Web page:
It’s not often that an affordable lower mid-range TV causes us to emit an involuntary ‘wow’ as soon as we start watching it. But that’s exactly what happened with the Sony 40W605B – despite the fact that we kicked off our tests in brutally tough fashion, with our infamously tough-to-handle Harry Potter and the Deathly Hallows Part 2 and Casino Royale test Blu-rays.
The main key to the 40W605B’s success is its black level response. For us TV picture quality begins with how well a set can deliver a deep, natural, unforced black colour; without this foundation any TV’s pictures will struggle to convince. So it’s a huge boon to find the 40W605B delivering comfortably the best black level we’ve ever seen at its level of the market.
This no doubt sounds like hyperbole to the more cynical among you. But honestly the 40W605B’s ability to deliver intensely dark sequences like the start of Chapter 12 on the last Harry Potter film disc with scarcely a trace of the usual LCD grey mist issue is incredible for its money – and it’s made all the more remarkable by the fact that it’s achieved without so much as a hint of backlight inconsistency/clouding, even in the image’s corners.
What’s more, while it would be true to say that pictures aren’t the brightest around once the TV is delivering its optimum black level performance, the black level on show is remarkably natural. By which we mean that there’s strong evidence of shadow detailing in dark areas, proving that much of the black level excellence is coming natively from the panel at the TV’s heart rather than just being created by ‘crushing’ light out of the image.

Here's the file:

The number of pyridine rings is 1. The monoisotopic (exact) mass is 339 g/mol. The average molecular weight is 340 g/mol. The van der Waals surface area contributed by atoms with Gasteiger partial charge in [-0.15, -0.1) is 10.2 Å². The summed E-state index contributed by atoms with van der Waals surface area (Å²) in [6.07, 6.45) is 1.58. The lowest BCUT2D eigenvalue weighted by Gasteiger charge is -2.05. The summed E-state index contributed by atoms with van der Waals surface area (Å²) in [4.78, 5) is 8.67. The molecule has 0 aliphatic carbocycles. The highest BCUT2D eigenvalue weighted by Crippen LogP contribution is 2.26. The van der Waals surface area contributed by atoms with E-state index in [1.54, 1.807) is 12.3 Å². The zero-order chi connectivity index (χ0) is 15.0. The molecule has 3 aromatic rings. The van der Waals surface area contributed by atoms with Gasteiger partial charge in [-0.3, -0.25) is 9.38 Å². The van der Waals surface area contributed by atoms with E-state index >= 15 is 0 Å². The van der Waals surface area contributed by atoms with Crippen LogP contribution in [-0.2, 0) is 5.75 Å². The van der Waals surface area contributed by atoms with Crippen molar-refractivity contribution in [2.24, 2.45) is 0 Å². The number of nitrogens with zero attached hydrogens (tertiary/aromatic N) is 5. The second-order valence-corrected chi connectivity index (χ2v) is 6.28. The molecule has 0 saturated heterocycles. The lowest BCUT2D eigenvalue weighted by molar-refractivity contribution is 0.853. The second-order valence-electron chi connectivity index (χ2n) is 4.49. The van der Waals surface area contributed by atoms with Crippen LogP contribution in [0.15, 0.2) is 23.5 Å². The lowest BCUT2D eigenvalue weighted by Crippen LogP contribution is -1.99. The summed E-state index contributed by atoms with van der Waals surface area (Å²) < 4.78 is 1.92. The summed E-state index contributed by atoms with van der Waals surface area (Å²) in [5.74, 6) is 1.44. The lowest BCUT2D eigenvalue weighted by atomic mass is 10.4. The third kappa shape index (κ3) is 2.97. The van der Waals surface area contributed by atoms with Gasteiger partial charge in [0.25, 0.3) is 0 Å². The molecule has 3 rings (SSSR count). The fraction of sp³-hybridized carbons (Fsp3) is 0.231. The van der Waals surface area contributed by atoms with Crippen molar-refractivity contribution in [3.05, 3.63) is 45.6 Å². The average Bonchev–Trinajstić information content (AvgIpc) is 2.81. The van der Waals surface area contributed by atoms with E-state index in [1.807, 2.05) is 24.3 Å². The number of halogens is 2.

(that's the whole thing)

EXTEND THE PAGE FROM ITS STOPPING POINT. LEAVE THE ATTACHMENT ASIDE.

Also, there’s pretty much zero distracting interference from the machinations of the dynamic contrast system. In other words, so long as you leave the dynamic contrast mode on its lowest setting it boosts contrast without creating the sort of brightness jumps and shifts associated with many less able dynamic contrast systems.
How Sony has managed to get such a brilliant contrast performance from an LED lighting system with no local dimming is beyond us. But we’re sure as hell not complaining.
Brilliant black levels usually lead to superior colours, and so it proves with the 40W605B. As well as looking startlingly bold and richly saturated, especially with high quality HD content, colours are also both remarkably natural in tone and possessed of levels of tonal finesse and blend subtlety you just don’t expect to see at the 40W605Bs price point.
The 40W605B also delivers all the Blu-ray HD detailing we love so much with the utmost precision, and without suffering moiré noise or over-egging the sharpness to the point where grain starts to look too dominant or edges start to look stressy.
Actually the out-of-the-box balance the Cinema 1 settings strikes between sharpness and grain is really quite beautifully judged, and joins with the focus on black level, stability and only using image processing sparingly in persuading us that Sony’s engineers genuinely care about picture quality at home rather than just wanting to set up images so that they look eye-catching in a shop.
The excellent image clarity dips a little versus the 50W829 when there’s extensive motion in the frame. But not by the factor of four you might expect given the ‘200Hz’ vs ‘800Hz’ difference between the two sets’ motion processing features, and not enough to become a serious distraction or spoil the overall impression of outstanding sharpness.
The only negative things we can find to say about the 40W605B’s outstanding picture quality are that standard definition pictures look a bit soft (strange given the presence of the X-Reality Pro processing) and that the black level response drops off a touch if you have to watch from an angle of more than around 35 degrees. But even this happens to a lesser extent than we see with the majority of LCD TVs.